We had talked about various ways to serve machine learning results in production (see an ealier post Predictive Model Deployment with Spark for example). That article outlines three architectures of model serving systems. In particular, I found using Spark’s internal serialization logic to persist/load models to be both flexible and reliable. As a follow-up, in this post, I am going to show case how to serve a simple Spark MLLib machine learning model, i.e. Naive Bayes classifier as an example, in a web application built with the Play Framework, which is one of the most popular web frameworks in Scala/Java.
Today machine learning models are often trained on a large Spark cluster to take advantage of its powerful distributed computing capability and easy-to-use APIs. Since the offline training part is not the focus of this post, I will just build on top of a toy training pipeline from the official Spark tutorial
There are a few model storage options and I decide to use S3 for its simplicity and avaliability. Moreover, Spark provides nice support to save serialized model directly to S3. All you need to do is to configure your
SparkContext with the right S3 credentials and then add the following lines to the previous code snippet.
If you go to your AWS console, you could find
.parquet files stored under your S3 bucket
persisted-models/naivebayesexample, which represent the model internal serialization logic of Spark.
Note that I am using the
s3a URI schema to interact with S3. There are in total three variants as described in https://wiki.apache.org/hadoop/AmazonS3
S3 Native FileSystem (URI scheme: s3n) A native filesystem for reading and writing regular files on S3. The advantage of this filesystem is that you can access files on S3 that were written with other tools. Conversely, other tools can access files written using Hadoop. The disadvantage is the 5GB limit on file size imposed by S3.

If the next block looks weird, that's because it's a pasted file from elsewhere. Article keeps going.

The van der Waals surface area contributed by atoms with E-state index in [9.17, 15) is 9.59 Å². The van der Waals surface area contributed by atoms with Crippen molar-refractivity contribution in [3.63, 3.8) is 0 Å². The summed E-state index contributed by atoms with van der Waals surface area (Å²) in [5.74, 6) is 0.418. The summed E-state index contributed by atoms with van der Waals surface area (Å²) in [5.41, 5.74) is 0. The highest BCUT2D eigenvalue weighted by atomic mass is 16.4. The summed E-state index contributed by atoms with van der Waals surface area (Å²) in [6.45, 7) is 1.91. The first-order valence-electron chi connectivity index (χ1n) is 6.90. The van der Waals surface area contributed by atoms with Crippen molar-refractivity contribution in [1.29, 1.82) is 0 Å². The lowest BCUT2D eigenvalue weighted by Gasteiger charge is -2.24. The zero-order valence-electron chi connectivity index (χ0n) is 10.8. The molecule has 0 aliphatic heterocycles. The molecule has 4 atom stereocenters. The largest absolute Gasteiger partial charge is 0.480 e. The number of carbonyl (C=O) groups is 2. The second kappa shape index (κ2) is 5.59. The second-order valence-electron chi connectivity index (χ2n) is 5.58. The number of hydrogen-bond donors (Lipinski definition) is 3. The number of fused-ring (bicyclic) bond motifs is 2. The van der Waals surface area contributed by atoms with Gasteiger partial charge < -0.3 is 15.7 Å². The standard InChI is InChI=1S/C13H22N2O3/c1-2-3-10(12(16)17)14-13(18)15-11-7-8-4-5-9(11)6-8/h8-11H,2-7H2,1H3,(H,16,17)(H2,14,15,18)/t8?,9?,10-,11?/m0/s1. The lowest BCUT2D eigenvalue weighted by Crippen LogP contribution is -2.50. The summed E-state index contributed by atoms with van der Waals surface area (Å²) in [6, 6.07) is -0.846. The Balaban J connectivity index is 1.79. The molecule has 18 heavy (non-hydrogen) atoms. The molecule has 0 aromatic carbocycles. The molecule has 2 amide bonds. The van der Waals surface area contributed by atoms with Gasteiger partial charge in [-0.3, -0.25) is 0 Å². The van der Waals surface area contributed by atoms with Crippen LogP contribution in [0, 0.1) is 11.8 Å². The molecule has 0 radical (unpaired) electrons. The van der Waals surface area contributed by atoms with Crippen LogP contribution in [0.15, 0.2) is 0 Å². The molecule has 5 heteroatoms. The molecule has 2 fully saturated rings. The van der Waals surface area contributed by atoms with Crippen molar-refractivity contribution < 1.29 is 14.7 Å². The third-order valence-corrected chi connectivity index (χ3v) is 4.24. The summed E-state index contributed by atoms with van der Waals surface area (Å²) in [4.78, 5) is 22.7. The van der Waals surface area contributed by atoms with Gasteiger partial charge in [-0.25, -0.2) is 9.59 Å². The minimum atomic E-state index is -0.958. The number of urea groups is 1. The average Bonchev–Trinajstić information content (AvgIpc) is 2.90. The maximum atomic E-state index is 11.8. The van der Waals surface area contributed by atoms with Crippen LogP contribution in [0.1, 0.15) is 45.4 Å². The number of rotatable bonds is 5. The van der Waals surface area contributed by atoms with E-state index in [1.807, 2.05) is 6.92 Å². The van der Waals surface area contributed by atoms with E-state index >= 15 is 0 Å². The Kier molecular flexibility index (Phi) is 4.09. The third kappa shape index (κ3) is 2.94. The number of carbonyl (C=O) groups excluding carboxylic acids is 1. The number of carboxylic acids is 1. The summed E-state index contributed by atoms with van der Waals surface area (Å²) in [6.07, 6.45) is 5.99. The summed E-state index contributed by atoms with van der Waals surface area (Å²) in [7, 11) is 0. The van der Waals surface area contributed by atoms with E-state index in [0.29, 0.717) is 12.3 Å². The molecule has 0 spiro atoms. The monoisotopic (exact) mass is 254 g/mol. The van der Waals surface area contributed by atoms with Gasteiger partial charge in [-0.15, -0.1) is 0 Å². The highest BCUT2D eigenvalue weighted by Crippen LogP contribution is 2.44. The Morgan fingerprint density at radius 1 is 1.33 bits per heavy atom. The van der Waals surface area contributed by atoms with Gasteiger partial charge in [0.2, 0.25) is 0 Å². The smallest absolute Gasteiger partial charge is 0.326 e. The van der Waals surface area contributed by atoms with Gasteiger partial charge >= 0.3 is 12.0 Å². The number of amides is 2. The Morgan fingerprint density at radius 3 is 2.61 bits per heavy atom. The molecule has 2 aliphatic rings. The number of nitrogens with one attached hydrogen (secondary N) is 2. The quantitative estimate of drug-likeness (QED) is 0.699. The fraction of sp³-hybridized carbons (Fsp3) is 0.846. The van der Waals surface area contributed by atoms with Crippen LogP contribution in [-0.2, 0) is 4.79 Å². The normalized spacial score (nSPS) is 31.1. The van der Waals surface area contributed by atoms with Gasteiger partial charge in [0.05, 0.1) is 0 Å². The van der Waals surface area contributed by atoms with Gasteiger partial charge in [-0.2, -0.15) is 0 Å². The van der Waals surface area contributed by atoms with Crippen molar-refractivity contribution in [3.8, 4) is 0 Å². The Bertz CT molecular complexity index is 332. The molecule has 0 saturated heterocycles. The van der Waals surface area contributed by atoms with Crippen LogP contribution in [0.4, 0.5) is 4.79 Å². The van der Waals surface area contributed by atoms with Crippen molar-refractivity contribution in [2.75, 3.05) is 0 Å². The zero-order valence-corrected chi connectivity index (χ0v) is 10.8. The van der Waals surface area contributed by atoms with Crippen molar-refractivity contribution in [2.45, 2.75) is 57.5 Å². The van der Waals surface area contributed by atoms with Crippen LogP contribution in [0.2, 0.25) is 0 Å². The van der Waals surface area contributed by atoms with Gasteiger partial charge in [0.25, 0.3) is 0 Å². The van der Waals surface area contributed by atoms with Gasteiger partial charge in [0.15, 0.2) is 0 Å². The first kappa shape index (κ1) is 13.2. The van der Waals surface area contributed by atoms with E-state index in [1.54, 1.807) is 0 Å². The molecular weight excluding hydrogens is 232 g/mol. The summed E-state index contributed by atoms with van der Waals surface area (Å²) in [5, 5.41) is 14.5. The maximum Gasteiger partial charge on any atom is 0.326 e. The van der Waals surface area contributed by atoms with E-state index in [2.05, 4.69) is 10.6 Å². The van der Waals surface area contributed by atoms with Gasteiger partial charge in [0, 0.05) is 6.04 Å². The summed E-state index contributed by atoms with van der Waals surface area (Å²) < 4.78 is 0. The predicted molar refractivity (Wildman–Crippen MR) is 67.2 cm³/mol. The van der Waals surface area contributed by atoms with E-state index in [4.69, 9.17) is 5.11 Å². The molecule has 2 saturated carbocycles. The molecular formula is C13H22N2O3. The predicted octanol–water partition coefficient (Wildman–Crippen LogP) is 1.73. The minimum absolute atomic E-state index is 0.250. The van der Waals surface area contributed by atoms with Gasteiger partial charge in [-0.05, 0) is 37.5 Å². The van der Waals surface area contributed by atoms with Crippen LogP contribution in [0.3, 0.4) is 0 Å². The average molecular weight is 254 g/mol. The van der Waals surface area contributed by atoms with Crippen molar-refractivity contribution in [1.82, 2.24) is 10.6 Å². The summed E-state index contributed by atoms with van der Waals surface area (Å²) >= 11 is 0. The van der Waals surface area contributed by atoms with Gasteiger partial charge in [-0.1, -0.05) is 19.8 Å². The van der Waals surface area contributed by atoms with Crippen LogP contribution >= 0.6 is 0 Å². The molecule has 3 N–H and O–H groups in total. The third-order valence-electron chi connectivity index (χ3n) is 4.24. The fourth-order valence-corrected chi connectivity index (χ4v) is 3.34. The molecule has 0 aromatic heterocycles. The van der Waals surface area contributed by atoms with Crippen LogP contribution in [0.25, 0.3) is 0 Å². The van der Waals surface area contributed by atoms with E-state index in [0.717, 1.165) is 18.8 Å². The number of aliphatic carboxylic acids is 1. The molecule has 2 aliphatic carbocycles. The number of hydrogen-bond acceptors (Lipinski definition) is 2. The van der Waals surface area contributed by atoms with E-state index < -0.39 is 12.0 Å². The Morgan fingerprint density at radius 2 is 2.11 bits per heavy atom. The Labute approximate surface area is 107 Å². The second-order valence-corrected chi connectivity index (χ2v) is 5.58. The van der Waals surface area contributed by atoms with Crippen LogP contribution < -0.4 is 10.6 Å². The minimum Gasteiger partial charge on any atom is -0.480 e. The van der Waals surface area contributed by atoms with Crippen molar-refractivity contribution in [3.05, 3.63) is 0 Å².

S3A (URI scheme: s3a) A successor to the S3 Native, s3n fs, the S3a: system uses Amazon’s libraries to interact with S3. This allows S3a to support larger files (no more 5GB limit), higher performance operations and more. The filesystem is intended to be a replacement for/successor to S3 Native: all objects accessible from s3n:// URLs should also be accessible from s3a simply by replacing the URL schema.
S3 Block FileSystem (URI scheme: s3) A block-based filesystem backed by S3. Files are stored as blocks, just like they are in HDFS. This permits efficient implementation of renames. This filesystem requires you to dedicate a bucket for the filesystem - you should not use an existing bucket containing files, or write other files to the same bucket. The files stored by this filesystem can be larger than 5GB, but they are not interoperable with other S3 tools.
I choose to use S3A is because 1) it is an object-based overlay on top of S3, unlike S3 Block FileSystem, and 2) it has better performance and suports object up to 5TB compared to S3 Native FileSystem with 5GB object size limit.
Now let’s come to the online serving part. To save some time, I am assuming you already have a Play application up and running (I may write a follow-up post to explain how to set up a minimal web application using the Play Framework, which should be fairly straightforward). For now, let’s also assume the project name of the Play application is
yoda and its skeleton looks like the following.
The trained model is saved on S3 already at this moment, what we want is to load up the model in memory for
yoda. To achieve this, additional dependencies need to be added to the web application. Specifically, we need to add
guava: dependency injection and cache
hadoop: read files from AWS S3
spark: deserialize parquet files to Spark ML model and make predictions
You can add these dependencies in the
build.sbt file by adding the following lines.
With these dependencies, we can now load trained model from S3 to memory. Note that we can use some cache mechanism to keep the model in memory for prediction and refresh it if the model is updated. For similicity, we are going to keep the model in memory and refresh every 24 hours in this toy example. More complex caching logic should be use case specific.
The logic can be added to
Essentially, the web application
yoda runs a Spark in local mode and use its built-in functionality to load the saved model from S3. This approach is pretty generic in the sense that all types of models
.save to S3 can be loaded in memory by a web application with minimal code changes.
Once the Spark ML model is loaded in memory, making prediction based on incoming request is straightforward. Most Spark ML models have a built-in
.predict method that takes in an array of features and returns a prediction score.
You can add the following lines to your
Application.scala to make predictions on randomly generated features.
Building machine learning models are fun and challenging, but, at the end of the day, we want to serve them to our users. This often means expose some endpoints in a web service. The described method in this post aims to provide a generic way to serve all kinds of machine learning models to improve the experience of our users.
As always, I would really appreciate your thoughts/comments. Feel free to leave them following this post or tweet me @_LeiG.